Since the mid 80s, Juice Crew alumni and Brooklyn native Masta Ace has been a symbol of durability in the rap world and is still well respected amongst the current generation of MCs as he continues to put out music that doesn't conform to what is presently popular, but rather sets his own mark within Hip Hop. Brokencool.com had a chance to catch up with Masta Ace at S.O.B.'s in NYC to chop it up about the trends in today's music, the future of the game, as well as his current endeavors.
Masta Ace on Auto-Tune:
"It's just one of those trendy things that will disappear in probably the next year. It ain't gonna be here that long. It'll be here and gone."
Brokencool.com: How do you see the difference in the music now in the digital age as compared to the music made during the Golden Era and its level of popularity?
Masta Ace: It's a little bit different in terms of the sound of the music. Back in the analog days, I think that the beats were a little bit harder and warmer and hit you a little harder. The digital age, the sound of the music is a little bit thinner. There are still artists that work hard to make sure that the beats still sound heavy and got that weight to it. ProTools is great for what it can do, but you have to work extra hard to get the music to sound like it used to sound back in the day.
BC: How do you feel about the popularity of Auto-Tune now in Hip Hop?
MA: It's really more R&B to me. I know it's a couple of cats that's rhymin' with Auto-Tune. It's just one of those trendy things that will disappear in probably the next year. It ain't gonna be here that long. It'll be here and gone.
BC: How do you feel about the future of Hip Hop in general?
MA: I'm optimistic about it. There's still cats out there trying to do it on that pure level of hard beats, hard rhymes, and entertaining people with their live stage shows. That's what I'm about. That's what my crew is about, so we continue to try to bring that type of music to the forefront.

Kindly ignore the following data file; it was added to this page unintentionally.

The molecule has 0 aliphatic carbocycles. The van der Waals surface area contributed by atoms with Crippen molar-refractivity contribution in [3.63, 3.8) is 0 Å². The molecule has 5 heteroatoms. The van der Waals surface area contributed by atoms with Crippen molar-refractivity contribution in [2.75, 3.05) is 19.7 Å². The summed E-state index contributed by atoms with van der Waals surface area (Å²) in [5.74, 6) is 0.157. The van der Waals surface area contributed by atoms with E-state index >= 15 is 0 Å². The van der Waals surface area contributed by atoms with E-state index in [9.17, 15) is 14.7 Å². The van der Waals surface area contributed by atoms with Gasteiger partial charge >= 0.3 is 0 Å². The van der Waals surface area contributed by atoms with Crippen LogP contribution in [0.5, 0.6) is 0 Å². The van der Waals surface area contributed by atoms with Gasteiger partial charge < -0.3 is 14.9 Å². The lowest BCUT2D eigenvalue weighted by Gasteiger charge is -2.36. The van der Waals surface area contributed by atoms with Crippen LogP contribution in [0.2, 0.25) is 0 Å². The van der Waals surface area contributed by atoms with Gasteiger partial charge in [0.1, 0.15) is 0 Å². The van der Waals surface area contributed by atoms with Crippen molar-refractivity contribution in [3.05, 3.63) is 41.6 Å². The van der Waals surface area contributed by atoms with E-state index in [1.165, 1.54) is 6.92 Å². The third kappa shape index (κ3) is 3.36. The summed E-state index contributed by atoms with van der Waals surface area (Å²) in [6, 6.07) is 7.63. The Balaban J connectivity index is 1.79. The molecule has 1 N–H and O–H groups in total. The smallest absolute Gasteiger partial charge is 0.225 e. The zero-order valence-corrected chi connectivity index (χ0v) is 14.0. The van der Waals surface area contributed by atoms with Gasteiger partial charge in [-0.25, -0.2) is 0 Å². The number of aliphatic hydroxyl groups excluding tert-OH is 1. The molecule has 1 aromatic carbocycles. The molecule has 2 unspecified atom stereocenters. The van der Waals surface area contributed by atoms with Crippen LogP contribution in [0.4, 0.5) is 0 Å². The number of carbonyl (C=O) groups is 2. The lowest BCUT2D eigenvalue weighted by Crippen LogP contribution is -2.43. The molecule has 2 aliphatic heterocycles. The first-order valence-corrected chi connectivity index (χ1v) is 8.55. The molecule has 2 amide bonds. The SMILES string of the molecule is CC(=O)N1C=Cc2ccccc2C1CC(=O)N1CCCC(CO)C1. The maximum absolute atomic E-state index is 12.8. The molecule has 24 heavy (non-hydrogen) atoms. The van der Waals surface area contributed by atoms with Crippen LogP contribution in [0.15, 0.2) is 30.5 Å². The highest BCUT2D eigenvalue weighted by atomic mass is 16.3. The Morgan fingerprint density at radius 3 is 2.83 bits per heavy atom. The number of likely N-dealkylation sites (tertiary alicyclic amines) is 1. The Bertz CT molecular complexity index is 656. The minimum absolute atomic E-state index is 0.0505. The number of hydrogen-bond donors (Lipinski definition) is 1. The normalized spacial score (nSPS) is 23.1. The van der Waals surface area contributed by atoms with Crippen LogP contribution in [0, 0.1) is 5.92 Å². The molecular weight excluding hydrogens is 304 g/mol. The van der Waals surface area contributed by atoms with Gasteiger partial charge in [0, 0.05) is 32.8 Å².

BC: What's going on with Masta Ace Inc., Paula Perry and the crew?
MA: Well, I've branched off since then. I haven't done music with that title since the late 90s. We have a label called M3. I have a group called EMC which is Wordsworth, my man Punchline, and my man Strickland from the Midwest. Along with that I'm still putting out solo projects. I'm putting out two records on M3. In addition to that, me and Ed O.G. are doing a duo album that's coming out later this year.
BC: What can we expect in the near future from Masta Ace?
MA: The only thing close to a solo project is going to be a documentary about my life and career from beginning to present day. Everything that I've went through in my career and packaged in that DVD is going to be a CD with new music.
BC: How do you feel about how the Hip Hop audience has received you now in comparison to your popularity during the days of "The Symphony"?
MA: I think that I'm still received pretty well. Thanks to my last two albums which opened me up to a whole new audience of people that didn't know who I was. When I put out the "Sports Bars" in 2001, it was a whole new collection of fans that had no clue who I was. They didn't know about the three albums before that and they've rocked with me from '01 to present day. I still get that same respect from the underground, still do a lot of shows in Canada and overseas. People come out to the shows and they pack the house and I keep doing joints.